I was recently purging things from some old boxes, and found an article I wrote back in 2000 that was published in Staying Abreast – the Newsletter of the Nursing Mothers Network. I was a member of the group years ago, and submitted a story to them about my struggles with trying to breastfeed my first born. They published it in their newsletter. Here is an edited version of it:
I am the oldest of my parents’ seven children, the youngest of whom was born while I was in high school. Over the years, living with younger siblings who were in diapers and breastfeeding, I thought almost every mother breastfed. It wasn’t until I attended a breastfeeding class in the late 90s that I found out how sadly uncommon this wonderful event actually occurs in this country. I learned about all of the benefits for the mother and child that are associated with breastfeeding. I also found out that it’s not always as easy and spontaneous as it looked when my mother did it.
When my little girl was born shortly after the class ended, I did everything I knew how to do to try to get her to nurse. When I didn’t have any success, and the nurses in the hospital couldn’t help out, I contacted a lactation consultant at the hospital and later when we went home. Nothing helped. I cup fed my daughter for a while; then finally gave her the breast milk in bottles with special nipples, while still first trying the breast at the beginning of each feeding. We tried putting the milk in a special bag with a tube attached (the Lact-Aid System), first taped to our fingers and then to my breast. She did drink the milk when the tube was attached to a finger, but not to my breast. I later tried a breast shield in case my daughter just didn’t like the feel of a human nipple. Thinking there might be something wrong with my breasts, I tried breastfeeding (with my sister’s permission) my infant nephew who was a month younger than my daughter. He gave a look as if to say, “I know this is not mommy”, but nursed anyway. I guess it wasn’t me; it was my daughter (who wouldn’t nurse from my sister, either). My daughter was so nipple-specific that she wouldn’t take any pacifier other than the one given to her in the hospital (that’s another story). When nothing was successful and I had to go back to work, I basically decided to give up trying to breastfeed. I figured I’d have to pump at work anyway. So, I continued to pump and feed her expressed milk in a bottle.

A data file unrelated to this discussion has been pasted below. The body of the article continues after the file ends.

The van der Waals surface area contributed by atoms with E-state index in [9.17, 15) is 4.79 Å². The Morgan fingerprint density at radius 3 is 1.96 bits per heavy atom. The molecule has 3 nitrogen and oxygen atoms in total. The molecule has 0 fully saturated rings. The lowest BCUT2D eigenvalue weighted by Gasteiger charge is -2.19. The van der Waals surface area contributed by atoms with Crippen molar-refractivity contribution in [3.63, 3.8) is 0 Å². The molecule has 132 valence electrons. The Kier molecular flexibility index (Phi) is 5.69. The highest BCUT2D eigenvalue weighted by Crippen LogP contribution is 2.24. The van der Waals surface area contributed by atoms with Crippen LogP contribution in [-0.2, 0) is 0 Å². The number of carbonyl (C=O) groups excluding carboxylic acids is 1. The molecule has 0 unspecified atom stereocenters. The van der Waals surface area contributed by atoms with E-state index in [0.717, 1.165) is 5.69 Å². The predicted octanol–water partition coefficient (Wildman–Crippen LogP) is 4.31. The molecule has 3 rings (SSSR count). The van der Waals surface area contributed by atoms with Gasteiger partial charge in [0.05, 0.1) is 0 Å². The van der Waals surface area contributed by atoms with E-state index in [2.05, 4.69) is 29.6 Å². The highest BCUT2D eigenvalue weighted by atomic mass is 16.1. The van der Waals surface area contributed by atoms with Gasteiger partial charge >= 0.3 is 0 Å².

I had quite a few interesting experiences while pumping. I found out that there is a cigarette-lighter adapter for some pump models, including the one I was renting – a lifesaver when traveling for extended hours. It was very strange to pump in the car at first, especially at a red light next to a truck. My husband drove in the right lane whenever possible. Once, a pedestrian walked right next to the car. I would love to have read his mind!
I was lucky to produce more than enough milk for my daughter. So much in fact that we had to buy a deep freezer for storing it! At one point, I took a picture of the full, open freezer. I calculated that there were more than 2300 ounces of breast milk in it! I took one of the “got milk” stickers off a banana for the corner of the picture in my photo album. This situation definitely required a sense of humor. I had to expend the time pumping as well as bottle-feeding and washing bottles and pump parts. I was lucky to have an otherwise easy baby.
It’s strange how proud and possessive a woman can be about her breast milk. I compared it to the way a man feels about his sperm count. A weird analogy, but the feeling must be pretty close. I drove everyone in the house crazy with my oddities. I diligently kept records of how much milk I produced each day. My best day yielded 55-1/2 ounces! I still have the charts from more than two years ago.
The most important thing for me was the support of the people around me. From my mother’s example to my sister’s help when she stayed with us for part of the summer – and all of the other people who cheered me on or at least silently tolerated it, I owe many thanks. They helped me give something to my daughter that could come from no one else. Whenever I talk to a pregnant woman, I ask if she plans to nurse and encourage her as much as I can. The benefits to the mother and child just can’t be beat. The physical, medical, emotional, and financial benefits are just amazing (such as the 30 pounds I lost in the first three months of pumping). The benefits far surpass any negative aspects, such as mastitis and occasional discomfort – both temporary and treatable conditions. Also, if social acceptance of nursing increases, any nervousness or embarrassment on the part of the mother should diminish. I wonder how many women fail to breastfeed purely for social reasons. I wish they felt more comfortable and could discover that wonderful experience.
Well, that ‘baby’ is now in college! So much has changed in nearly twenty years, but I remember that time period as if it were “just yesterday”.